This is where your basic research begins; you have to start compiling a list of all the companies you think would be a good match to the criteria you set forth. Don’t underestimate the time and leg-work required for research. Have you ever seen an engineering firm with a “For Sale By Owner” sign slapped across the front door? Instead of opening up an app and swiping left and right to find a match, you have to contact dozens – if not hundreds – of firms to determine if they would even consider being acquired, let alone whether or not they meet your criteria.
The initial contact has to be made with absolute discretion, especially if you are contacting targets located close to you, to avoid scaring the employees of the target firm. We usually begin with a brief, one-page letter sent to all possible targets asking them to contact us if they are interested in learning more. The contact letter is directed to the president or owner of the firm. If we don’t get a response to our contact letter, we follow up with an email. Since we don’t take the hint as well as many online daters, we reach out to the firms that didn’t respond to either the letter or email with a phone call. Brace yourself for rejection. It stings less over time.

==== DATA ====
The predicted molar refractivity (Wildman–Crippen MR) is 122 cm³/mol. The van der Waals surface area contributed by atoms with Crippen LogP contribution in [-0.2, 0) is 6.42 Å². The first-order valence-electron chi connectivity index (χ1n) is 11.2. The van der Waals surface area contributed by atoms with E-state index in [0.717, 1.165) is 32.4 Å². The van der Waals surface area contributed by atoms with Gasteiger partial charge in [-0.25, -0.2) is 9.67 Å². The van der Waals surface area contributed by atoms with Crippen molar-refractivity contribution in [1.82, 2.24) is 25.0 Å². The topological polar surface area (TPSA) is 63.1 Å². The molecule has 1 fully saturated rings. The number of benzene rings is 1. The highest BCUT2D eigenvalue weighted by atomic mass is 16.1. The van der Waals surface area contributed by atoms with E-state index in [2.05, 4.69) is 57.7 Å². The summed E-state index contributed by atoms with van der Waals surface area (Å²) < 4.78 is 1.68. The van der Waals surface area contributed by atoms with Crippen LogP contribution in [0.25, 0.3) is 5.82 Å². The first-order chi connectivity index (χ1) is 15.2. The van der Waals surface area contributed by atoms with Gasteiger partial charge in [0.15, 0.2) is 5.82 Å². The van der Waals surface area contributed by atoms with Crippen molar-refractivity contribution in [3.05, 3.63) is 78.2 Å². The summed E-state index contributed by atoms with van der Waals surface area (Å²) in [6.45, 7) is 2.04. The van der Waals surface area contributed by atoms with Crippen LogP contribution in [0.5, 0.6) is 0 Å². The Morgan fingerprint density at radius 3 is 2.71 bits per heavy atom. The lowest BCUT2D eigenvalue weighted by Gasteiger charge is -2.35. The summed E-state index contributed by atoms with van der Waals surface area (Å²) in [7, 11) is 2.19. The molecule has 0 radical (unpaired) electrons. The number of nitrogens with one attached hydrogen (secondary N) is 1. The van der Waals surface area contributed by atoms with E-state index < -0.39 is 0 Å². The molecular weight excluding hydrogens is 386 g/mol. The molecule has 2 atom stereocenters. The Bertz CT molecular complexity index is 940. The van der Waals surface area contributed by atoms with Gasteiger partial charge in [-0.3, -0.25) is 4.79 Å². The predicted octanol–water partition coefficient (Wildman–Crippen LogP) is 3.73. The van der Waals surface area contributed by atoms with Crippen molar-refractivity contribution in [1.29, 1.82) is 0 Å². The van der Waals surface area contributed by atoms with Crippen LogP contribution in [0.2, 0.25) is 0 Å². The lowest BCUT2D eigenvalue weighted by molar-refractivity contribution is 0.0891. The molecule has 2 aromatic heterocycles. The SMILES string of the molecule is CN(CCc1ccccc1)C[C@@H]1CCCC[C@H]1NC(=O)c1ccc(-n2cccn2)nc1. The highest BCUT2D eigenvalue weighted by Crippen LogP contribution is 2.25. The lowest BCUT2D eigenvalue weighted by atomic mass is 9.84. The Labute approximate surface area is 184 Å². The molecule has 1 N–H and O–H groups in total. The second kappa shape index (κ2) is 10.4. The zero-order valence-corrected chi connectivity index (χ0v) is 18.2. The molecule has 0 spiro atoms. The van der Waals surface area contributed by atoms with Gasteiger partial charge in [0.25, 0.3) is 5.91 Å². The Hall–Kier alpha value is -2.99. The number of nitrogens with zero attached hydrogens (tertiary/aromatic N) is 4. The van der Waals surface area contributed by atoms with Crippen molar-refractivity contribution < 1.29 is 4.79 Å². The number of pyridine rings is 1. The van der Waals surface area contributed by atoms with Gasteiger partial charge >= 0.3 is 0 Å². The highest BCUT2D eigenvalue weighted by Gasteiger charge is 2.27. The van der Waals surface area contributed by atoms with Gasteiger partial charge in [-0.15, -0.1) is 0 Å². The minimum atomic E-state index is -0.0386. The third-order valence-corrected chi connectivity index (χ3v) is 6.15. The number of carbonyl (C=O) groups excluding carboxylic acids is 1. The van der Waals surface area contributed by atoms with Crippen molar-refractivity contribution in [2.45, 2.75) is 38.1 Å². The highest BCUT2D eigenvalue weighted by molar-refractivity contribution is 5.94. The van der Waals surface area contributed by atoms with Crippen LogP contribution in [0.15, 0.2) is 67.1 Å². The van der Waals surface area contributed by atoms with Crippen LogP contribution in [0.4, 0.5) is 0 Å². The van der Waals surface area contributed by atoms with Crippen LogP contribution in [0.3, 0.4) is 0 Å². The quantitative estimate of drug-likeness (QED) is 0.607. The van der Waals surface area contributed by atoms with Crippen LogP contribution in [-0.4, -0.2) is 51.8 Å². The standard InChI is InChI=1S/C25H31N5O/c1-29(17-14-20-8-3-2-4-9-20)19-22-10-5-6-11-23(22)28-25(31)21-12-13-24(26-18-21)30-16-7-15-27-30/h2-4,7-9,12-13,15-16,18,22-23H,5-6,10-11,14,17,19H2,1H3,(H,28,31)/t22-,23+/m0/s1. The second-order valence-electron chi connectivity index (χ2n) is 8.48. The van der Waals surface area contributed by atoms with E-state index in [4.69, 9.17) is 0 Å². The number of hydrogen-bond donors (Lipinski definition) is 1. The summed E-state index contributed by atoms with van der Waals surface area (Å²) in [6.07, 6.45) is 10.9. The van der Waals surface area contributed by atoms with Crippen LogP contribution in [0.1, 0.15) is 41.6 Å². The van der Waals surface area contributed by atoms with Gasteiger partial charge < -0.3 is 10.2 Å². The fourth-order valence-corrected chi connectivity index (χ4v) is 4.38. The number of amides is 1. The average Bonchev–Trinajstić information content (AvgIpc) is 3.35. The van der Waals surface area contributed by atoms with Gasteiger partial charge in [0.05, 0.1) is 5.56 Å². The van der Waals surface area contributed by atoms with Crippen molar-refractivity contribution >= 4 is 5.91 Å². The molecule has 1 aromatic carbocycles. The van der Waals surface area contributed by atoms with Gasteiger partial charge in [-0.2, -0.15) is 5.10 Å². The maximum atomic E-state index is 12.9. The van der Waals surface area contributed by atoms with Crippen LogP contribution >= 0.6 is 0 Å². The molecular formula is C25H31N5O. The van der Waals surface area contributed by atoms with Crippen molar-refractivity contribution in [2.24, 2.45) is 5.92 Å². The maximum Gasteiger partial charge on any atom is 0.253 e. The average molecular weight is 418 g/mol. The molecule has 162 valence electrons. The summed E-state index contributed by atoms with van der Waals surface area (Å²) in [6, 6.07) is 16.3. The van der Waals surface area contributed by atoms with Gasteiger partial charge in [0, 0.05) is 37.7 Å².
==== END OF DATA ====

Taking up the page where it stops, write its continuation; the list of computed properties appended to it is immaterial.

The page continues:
Flirting: After you’ve narrowed your list to only firms that are interested in talking, you have to do some more research before you can commit to taking them out for a first date. In dating, you have to look this person up, make sure they aren’t wanted for felonies, and verify that the attraction is at least based in reality (Photoshop can really work magic!).
In acquisitions, after you have a list of possible targets, and have skimmed away the ones that aren’t interested in talking to you, use as many resources as are available to you to find out everything you can about the remaining firms on the list. This will allow you to make some cuts right away and save you time later down the road.